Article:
Archives for August 2012

September Newsletter from Odievision

Down in the Weeds: Real World Events and Issues

Commercial aviation are accidents are few, but statistically they usually occur during takeoff or landing. These are our vulnerable areas. Accidents in fighter jets frequently involve collision with the ground at high speed or aerial collisions with other jets. We have long lists of rules written “in blood” so to speak that represent our known vulnerabilities. We plan for them and thoroughly brief them every time before we step to fly. I suspect your “fighter pilots” are also aware of their vulnerable areas and that they brief them before every mission, but we constantly need to be reminded. Supervisors need to re-address these areas regularly because experienced operators forget or become complacent, and new operators might not know the issues at all. Look over these three recent real-world accidents and review the discussion questions below to review your possible vulnerabilities.

Thrown from Extension Bucket From the Ledger-Independent, Maysville, KY. August 10th, 2012

According to officials with Kentucky State Police Post 8 in Morehead, Edward B. Johnson, 40, was operating the extension arm on a 1999 Ford work truck while working on a stoplight overhanging the roadway.  While Johnson was suspended in the air in the bucket, it was struck by a 2007 International tractor-trailer.  The operator, Ernest L. Boone, 41, told officials he misjudged the distance and struck the bucket, ejecting Johnson and causing him to land on the roadway. KSP Trooper Endre Samu said the investigation revealed there was no flagger or signal man on the ground near Johnson’s work truck and Johnson was not wearing a three-point harness. 

Utah Worker Partially Buried in Trench Collapse From KSL in Salt Lake City, UT. August 10th, 2012

AMERICAN FORK — A construction worker suffered a broken leg and possible other internal injuries after a trench he was working in collapsed Friday, burying him to his waist. The accident happened about 11:30 a.m. near 215 N. Meadow Lane, where road crews were digging a trench to install a sewer line. The trench was about 15 feet deep. When emergency crews arrived, they found one man buried waist high in dirt, said American Fork Fire Battalion Chief Doug Bateman. “He had one obvious leg fracture and other internal injuries,” Bateman said. From the time emergency crews arrived, it took about 30 minutes to secure the pit and dig him out, he said. “Not many people come out of a trench collapse alive. He’s lucky,” Bateman said. Co-workers said the man, whose name has not yet been released, was in a lot of pain but rescue crews noted his injuries were not life threatening.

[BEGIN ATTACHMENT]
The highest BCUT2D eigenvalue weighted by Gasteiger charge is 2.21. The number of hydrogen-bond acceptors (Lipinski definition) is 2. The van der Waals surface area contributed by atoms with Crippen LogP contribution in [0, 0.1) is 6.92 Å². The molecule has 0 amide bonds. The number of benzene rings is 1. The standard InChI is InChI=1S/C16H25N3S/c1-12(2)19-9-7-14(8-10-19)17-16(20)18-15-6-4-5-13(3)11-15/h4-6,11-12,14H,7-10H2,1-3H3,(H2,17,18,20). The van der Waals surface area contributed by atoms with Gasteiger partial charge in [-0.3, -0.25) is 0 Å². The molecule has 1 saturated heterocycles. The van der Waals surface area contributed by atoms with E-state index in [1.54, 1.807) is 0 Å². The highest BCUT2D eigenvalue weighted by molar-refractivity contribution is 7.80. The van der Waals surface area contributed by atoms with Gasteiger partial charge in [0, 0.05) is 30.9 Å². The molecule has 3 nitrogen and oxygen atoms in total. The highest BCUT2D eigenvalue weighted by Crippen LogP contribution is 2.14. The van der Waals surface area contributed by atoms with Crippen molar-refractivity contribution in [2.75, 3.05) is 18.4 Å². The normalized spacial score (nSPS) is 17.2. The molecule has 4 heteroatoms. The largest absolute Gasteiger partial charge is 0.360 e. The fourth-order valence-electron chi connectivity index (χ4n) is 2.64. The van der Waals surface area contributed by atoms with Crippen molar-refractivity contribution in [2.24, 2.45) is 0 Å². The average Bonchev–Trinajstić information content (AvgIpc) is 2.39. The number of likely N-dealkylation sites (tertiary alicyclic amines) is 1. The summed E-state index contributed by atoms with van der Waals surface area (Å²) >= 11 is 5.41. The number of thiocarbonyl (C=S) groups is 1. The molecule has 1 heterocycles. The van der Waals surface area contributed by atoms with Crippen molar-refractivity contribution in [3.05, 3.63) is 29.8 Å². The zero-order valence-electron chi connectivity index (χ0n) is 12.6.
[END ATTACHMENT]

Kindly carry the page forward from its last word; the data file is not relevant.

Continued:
Dangling from a Line From KIRO in Olympia, WA. Aug 9th, 2012

A crew worker dangled from a safety line Thursday morning after he fell while cleaning Olympia’s Capitol dome. Two workers from Western Waterproofing were power-washing the dome on a platform at 7 a.m. Something went wrong and their scaffold turned over. “Somehow the platform came loose and flipped over and one of the workers was left hanging there for a couple of minutes while his buddy was able to pull him back up,” said Steve Valandra of the Department of Enterprise Services. During the time of the incident, the worker who fell was wearing safety equipment to prevent him from falling to the ground. He was also not injured from the fall.

The View from 30,000 Feet

Discuss where we are vulnerable to accidents. Is it up high in a bucket? Is it down low in a trench?

What systems do we have to prevent our vulnerable areas from becoming statistics? Do we always use these systems? Really? Always?

Will we be the ones lying on the pavement waiting for an ambulance or safely dangling from the harness until we can be pulled back up?

Where might our operation encounter non-briefed players like the semi truck driver who impacted the bucket truck? How do we keep a buffer between them and us?

Featured Title

In our DVD entitled Leading Indicators: Tenerife Tragedy, we cover at least three areas of vulnerability that apply to any high-risk work environment. These are:

  • Changes in Work Activity
  • Recognizing Associated Hazards
  • A Leader’s Need to Listen to Subordinate Input

These important lessons are embedded in the gripping story of the worst aviation accident in history. We interviewed the only surviving pilot from the crash who tells the incredible tale of the factors leading to the accident, the key actions of the players involved, and his own escape from a burning jet 40 feet above the ground. The instructional points are taught by Odie making the video ideal for a safety meeting or as part of new employee orientation training. The video’s run time is 16 minutes.

Where in the world is Odie?

If you missed Odie  as the closing speaker at the National VPPPA Conference in Anaheim California, you can catch him by attending the National Safety Council conference in Orlando on October 24.